Ngorongoro Conservation Area
The Ngorongoro Crater is one of Africa’s most famous sites and is said to have the highest density of wildlife in Africa. A UNESCO World Heritage Site located 180 km west of Arusha in the Crater Highlands area of Tanzania. Sometimes described as an ‘eighth wonder of the world’, the Crater has achieved world renown, attracting an ever-increasing number of visitors each year. You are unlikely to escape other vehicles here, but you are guaranteed great wildlife viewing in a genuinely mind-blowing environment. There is nowhere else in Africa quite like Ngorongoro!
The Ngorongoro Crater is the world’s largest intact volcanic caldera. Forming a spectacular bowl of about 265 square kilometers, with sides up to 600 meters deep; it is home to approximately 30,000 animals at any one time. The Crater rim is over 2,200 meters high and experiences its own climate. From this high vantage point it is possible to make out the tiny shapes of animals making their way around the crater floor far below. Swathes of cloud hang around the rocky rim most days of the year and it’s one of the few places in Tanzania where it can get chilly at night.
The crater floor consists of a number of different habitats that include grassland, swamps, forests and Lake Makat (Maasai for ‘salt’) – a central soda lake filled by the Munge River. All these various environments attract wildlife to drink, wallow, graze, hide or climb. Although animals are free to move in and out of this contained environment, the rich volcanic soil, lush forests and spring source lakes on the crater floor (combined with fairly steep crater sides) tend to incline both grazers and predators to remain throughout the year.
Ngorongoro Crater is one of the most likely areas in Tanzania to see the endangered Black Rhino, as a small population is thriving in this idyllic and protected environment. It is currently one of the few areas where they continue to breed in the wild. Your chances of encountering Leopard here are also good, and fabulous Black-maned Lions. Many Flamingos are also attracted to the soda waters of Lake Magadi. Larger groups of Buffalos, Zebras and Wildebeest are very common in the crater.
The Ngorongoro Conservation Area also protects Olduvai Gorge, situated in the plains area. It is considered to be the seat of humanity after the discovery of the earliest known specimens of the human genus, Homo habilis as well as early hominidae, such as Paranthropus boisei. The Olduvai Gorge or Oldupai Gorge is a steep-sided ravine in the Great Rift Valley, which stretches along eastern Africa. Olduvai is in the eastern Serengeti Plains in northern Tanzania and is about 30 miles long. It lies in the rain shadow of the Ngorongoro highlands and is the driest part of the region. The gorge is named after ‘Oldupaai’, the Maasai word for the wild sisal plant, Sansevieria ehrenbergii.
Maasai village trips
Part of the reason behind the Ngorongoro Conservation Area has been to preserve the environment for the Maasai people who were diverted from the Serengeti Plains. Essentially nomadic people, they build temporary villages in circular homesteads called Bomas. There are possibilities to visit a couple of these now, which have been opened up for tourists to explore. Here you can see how the huts are built in a strict pattern of order according to the chronological order of the wives, and experience what it must be like to rely on warmth and energy from a fire burning at the heart of a cattle dung dwelling with no chimney. These proud cattle herding people have a great history as warriors, and even though they are no longer allowed to build villages inside, they continue to herd their cattle into the crater to graze and drink, regardless of the predators nearby.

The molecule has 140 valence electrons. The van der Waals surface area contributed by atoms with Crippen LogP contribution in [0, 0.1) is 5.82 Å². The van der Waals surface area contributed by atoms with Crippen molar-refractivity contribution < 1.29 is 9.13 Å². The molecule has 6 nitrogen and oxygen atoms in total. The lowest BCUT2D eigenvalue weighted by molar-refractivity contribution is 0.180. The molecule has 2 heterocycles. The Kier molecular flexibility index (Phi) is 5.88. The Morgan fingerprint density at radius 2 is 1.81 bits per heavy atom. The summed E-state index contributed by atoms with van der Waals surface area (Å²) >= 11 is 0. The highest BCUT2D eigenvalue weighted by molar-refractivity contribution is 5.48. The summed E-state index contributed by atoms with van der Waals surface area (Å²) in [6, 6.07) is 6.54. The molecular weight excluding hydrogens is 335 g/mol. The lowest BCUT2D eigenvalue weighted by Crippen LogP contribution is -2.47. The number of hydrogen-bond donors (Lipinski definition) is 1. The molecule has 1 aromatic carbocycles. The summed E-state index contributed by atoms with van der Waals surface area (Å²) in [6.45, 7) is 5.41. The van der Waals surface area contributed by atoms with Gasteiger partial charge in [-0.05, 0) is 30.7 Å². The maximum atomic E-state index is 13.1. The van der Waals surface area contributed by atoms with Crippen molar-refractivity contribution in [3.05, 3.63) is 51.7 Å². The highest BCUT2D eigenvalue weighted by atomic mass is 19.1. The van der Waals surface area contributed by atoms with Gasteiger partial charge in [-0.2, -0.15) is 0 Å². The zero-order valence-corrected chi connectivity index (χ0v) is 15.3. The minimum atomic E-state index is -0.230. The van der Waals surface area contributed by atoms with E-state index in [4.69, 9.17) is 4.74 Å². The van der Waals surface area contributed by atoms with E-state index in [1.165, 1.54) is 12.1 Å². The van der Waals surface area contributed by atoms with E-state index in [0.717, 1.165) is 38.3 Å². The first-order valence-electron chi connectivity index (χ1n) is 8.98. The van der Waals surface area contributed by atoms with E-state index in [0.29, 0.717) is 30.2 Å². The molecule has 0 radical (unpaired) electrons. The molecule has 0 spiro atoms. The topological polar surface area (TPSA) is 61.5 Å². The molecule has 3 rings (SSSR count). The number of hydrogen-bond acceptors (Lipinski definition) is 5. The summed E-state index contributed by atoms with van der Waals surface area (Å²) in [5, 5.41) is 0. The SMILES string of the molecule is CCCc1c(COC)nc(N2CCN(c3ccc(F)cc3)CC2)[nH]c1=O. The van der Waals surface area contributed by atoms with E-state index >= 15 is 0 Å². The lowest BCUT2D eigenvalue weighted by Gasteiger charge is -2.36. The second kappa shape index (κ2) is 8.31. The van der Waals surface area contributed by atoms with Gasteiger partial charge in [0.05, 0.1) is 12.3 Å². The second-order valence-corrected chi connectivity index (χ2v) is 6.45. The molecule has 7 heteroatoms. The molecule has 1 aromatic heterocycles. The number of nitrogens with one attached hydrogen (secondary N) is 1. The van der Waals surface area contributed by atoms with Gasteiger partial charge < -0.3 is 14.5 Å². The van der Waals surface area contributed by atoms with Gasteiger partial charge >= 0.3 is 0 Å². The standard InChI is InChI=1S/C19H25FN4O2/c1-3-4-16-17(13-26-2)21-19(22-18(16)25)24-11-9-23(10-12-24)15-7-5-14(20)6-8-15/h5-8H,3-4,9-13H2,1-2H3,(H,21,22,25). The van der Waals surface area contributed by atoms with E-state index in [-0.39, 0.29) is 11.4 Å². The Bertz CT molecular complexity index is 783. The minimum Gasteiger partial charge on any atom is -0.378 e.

The Shifting Sands
Beyond the Olduvai Gorge, about 15 km northwest there is a remarkable volcanic ash known as the ‘shifting sand’. It is believed and observed that this elegant black sand dune is constantly being pushed by the Eastern winds and slowly inch by inch it moves forward across the Ngorongoro crater’s plains. It has been estimated that the Ngorongoro dune moves at about 17 meters per year. The volcanic ash it’s believed to have being originated from the Mount Oldonyo Lengai volcanic eruption. This mountain is an active volcanic mountain and its recent eruption happened in the year 2007.
Why visit Ngorongoro:
- All the Mammalian fauna essentially to the East African can be found in the Ngorongoro crater
- Big migrations, an outstanding natural event on the plain in the west and North
- Best Chances to see rhino in Tanzania
- Superb scenery, extending from plains to volcano
- An extremely popular park
What to do:
- Game viewing in the crater
- Safaris in the crater’s highlands
- Walking to the museum
- Hiking with a guide – a good variety of trails
- Birds watching in the crater
- Cultural tourism with Maasai and Hadzabe tribes
- Archeological finding at Olduvai Gorge and shifting sand attraction
- Easy drive from Arusha or Lake Manyara
- Scheduled and Charter flight
Best time to visit:
Since the wildlife mainly stays in the crater all year round, there is really no good or bad time to visit. However, given that the crater floor does get busy with vehicles, it can be more pleasant to visit during low season. Higher water levels in Lake Magadi (in the center of the Crater) also result in higher concentrations of flamingos. Whenever you visit to Ngorongoro, you are guaranteed excellent safari action.